The Wizard's Curse (Book 2)

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Authors: Jenny Ealey
think half my body fluid must have evaporated in the heat.”
    “Yes. You’re probably right.” Even as Stormaway replied, Waterstone held a stone mug full of cold water up to Tarkyn’s mouth and lifted him up so that he could drink.
    After a few minutes, Summer Rain came over and sat down next to him, “I’m sorry, Your Highness. I was incorrect in my surmises. I am sorry you had to go through all of this.”
    “Not your fault. How were you to know?” Tarkyn frowned, “What’s wrong with your hand?”
    Summer Rain gave a little shake of her head but didn’t answer.
    “She burnt herself on your shoulder, sending you the life force,” said Rainstorm over his shoulder from where he was setting the fire.
    Tarkyn pulled his other hand out from within the blanket. “Give me your hand,” he instructed.
    “No, my lord. You are not strong enough.”
    “Summer Rain, give me your hand.”
    The healer stared mutinously at him for a moment, before reluctantly unwrapping her hand and placing it in his.
    Tarkyn’s eyes widened. “My shoulder did that? Wow! I must have been hot! ” He looked up at her. “Thank you Summer Rain. It must have taken great determination to hold your hand there when it was burning. Now close your eyes and I will send you through som e ess e . Don’t worry. It will make little difference to my recovery. Ready?” When she nodded, Tarkyn closed his eyes and directed a small wave of power into her hand. “Better?” he asked.
    Summer Rain breathed a sigh of relief. When she looked down at her hand, the blisters had gone and the skin was already only slightly pinker than the rest of her hand. “Thank you. That is a great relief.”
    “Good. The least I could do.” Tarkyn looked around at Stormaway and the woodfolk standing around him. “I suppose it’s the middle of the night and you want to get back to bed but…”
    Looks of surprise on the woodfolk’s faces told him that returning to bed hadn’t crossed their minds.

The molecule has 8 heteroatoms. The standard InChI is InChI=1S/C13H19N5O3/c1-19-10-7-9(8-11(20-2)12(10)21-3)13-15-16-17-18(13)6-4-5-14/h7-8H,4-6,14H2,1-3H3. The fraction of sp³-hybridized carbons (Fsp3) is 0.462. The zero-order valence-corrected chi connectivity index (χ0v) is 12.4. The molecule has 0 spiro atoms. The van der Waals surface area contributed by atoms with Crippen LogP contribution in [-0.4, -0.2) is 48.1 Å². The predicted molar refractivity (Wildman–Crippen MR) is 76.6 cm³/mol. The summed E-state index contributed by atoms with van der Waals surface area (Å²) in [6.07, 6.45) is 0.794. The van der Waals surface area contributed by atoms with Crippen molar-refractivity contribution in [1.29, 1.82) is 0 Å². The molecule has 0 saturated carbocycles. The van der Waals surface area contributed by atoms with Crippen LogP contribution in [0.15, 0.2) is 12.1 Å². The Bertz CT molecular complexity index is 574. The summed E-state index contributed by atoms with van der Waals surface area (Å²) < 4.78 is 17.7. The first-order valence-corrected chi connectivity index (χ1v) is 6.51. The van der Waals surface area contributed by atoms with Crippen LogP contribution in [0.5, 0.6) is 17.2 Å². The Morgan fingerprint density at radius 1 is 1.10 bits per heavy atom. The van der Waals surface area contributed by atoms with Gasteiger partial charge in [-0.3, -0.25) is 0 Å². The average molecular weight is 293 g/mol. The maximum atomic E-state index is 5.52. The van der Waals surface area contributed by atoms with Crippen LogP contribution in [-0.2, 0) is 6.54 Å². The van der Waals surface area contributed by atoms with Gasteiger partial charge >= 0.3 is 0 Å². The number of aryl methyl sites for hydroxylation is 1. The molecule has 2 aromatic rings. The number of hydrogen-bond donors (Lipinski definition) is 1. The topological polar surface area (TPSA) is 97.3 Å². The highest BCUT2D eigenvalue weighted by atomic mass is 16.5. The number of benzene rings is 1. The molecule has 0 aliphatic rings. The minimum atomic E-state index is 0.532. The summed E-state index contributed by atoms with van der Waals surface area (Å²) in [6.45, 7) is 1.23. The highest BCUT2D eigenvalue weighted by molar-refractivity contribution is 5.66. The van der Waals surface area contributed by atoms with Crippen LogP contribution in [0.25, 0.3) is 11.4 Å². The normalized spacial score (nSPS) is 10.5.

“I think we’re all a bit too shaken to go back to bed yet, Tarkyn,” said Waterstone dryly, shaking his head. “If you were about to say we need to sort a few things out first, I couldn’t agree more.”
    “Oh. Good.” Tarkyn raised his eyebrows. “So it’s not just me who’s a bit wound up at the moment.”
    A ripple of laughter greeted this remark.
    Waterstone smiled grimly at him. “Tarkyn, the forest has been badly damaged again by the oath’s vengeance. We have an unconscious, infectious woodwoman lying over there, under guard. Golden Toad and Ibis Wings are also being held under guard in their shelter until this is sorted out. And the forest is slowly dying around us as we speak. I don’t think any of us has any plans for sleep.”
    “Your Highness, you must explain to us what happened so we know what we’re dealing with,” said Stormaway.
    Tarkyn rubbed his hand over his brow. “I don’t know for sure. I think perhaps my power mutated the parasites. They certainly became stronger and larger when they fed on my power. When I cleared them out of Rushwind, I checked all through her body for damage and found none. But she wouldn’t let me into her brain. I accepted that because of her privacy but now I think a small colony of parasites must have escaped into her brain and warped her thinking, maybe even taken over completely. Just before you people helped me get rid of the parasites in me, they were heading toward s m y brain.”
    Tree Wind frowned, “How do we know they didn’t get there or that there weren’t already some in your brain and that you’re not acting under their influence?”
    Tarkyn didn’t take Tree Wind’s question amiss even though in the past she had been one of his severest critics. His eyes narrowed as he thought about it. “That is a scary question. When I realised what was happening, I did put up a shield, which Rushwind couldn’t have done. But what if some were already in there?” He shook his head. “How can we

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